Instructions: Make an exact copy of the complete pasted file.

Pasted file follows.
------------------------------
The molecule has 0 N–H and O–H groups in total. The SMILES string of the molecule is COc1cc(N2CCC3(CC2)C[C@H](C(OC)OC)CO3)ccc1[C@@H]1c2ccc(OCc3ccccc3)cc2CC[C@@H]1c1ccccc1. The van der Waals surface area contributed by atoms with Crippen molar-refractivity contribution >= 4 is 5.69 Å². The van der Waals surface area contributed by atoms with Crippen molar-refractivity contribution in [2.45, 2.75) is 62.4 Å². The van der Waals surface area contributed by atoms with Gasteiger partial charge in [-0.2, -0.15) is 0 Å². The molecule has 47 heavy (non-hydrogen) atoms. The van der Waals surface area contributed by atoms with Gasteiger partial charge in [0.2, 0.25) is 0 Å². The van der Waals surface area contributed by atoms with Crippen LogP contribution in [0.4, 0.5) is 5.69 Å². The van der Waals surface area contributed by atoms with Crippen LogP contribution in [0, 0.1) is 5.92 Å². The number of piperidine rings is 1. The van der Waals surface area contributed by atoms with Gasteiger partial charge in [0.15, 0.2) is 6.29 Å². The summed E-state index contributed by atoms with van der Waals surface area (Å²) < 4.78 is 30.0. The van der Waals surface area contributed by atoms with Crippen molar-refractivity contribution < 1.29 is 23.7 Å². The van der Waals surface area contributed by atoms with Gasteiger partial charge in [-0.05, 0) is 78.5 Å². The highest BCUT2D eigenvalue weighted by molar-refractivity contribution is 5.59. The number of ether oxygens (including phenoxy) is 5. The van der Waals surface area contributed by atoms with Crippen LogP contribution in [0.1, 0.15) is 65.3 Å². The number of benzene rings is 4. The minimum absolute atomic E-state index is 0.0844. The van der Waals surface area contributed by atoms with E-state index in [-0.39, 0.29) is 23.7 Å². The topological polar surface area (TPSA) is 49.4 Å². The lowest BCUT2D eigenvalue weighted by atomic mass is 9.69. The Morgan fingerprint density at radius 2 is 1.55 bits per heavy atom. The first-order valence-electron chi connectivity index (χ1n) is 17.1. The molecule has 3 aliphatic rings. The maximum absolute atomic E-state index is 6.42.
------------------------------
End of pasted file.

The molecule has 0 N–H and O–H groups in total. The SMILES string of the molecule is COc1cc(N2CCC3(CC2)C[C@H](C(OC)OC)CO3)ccc1[C@@H]1c2ccc(OCc3ccccc3)cc2CC[C@@H]1c1ccccc1. The van der Waals surface area contributed by atoms with Crippen molar-refractivity contribution >= 4 is 5.69 Å². The van der Waals surface area contributed by atoms with Crippen molar-refractivity contribution in [2.45, 2.75) is 62.4 Å². The van der Waals surface area contributed by atoms with Gasteiger partial charge in [-0.2, -0.15) is 0 Å². The molecule has 47 heavy (non-hydrogen) atoms. The van der Waals surface area contributed by atoms with Gasteiger partial charge in [0.2, 0.25) is 0 Å². The van der Waals surface area contributed by atoms with Crippen LogP contribution in [0.4, 0.5) is 5.69 Å². The van der Waals surface area contributed by atoms with Crippen LogP contribution in [0, 0.1) is 5.92 Å². The number of piperidine rings is 1. The van der Waals surface area contributed by atoms with Gasteiger partial charge in [0.15, 0.2) is 6.29 Å². The summed E-state index contributed by atoms with van der Waals surface area (Å²) < 4.78 is 30.0. The van der Waals surface area contributed by atoms with Crippen molar-refractivity contribution < 1.29 is 23.7 Å². The van der Waals surface area contributed by atoms with Gasteiger partial charge in [-0.05, 0) is 78.5 Å². The highest BCUT2D eigenvalue weighted by molar-refractivity contribution is 5.59. The number of ether oxygens (including phenoxy) is 5. The van der Waals surface area contributed by atoms with Crippen LogP contribution in [0.1, 0.15) is 65.3 Å². The number of benzene rings is 4. The minimum absolute atomic E-state index is 0.0844. The van der Waals surface area contributed by atoms with E-state index in [-0.39, 0.29) is 23.7 Å². The topological polar surface area (TPSA) is 49.4 Å². The lowest BCUT2D eigenvalue weighted by atomic mass is 9.69. The Morgan fingerprint density at radius 2 is 1.55 bits per heavy atom. The first-order valence-electron chi connectivity index (χ1n) is 17.1. The molecule has 3 aliphatic rings. The maximum absolute atomic E-state index is 6.42.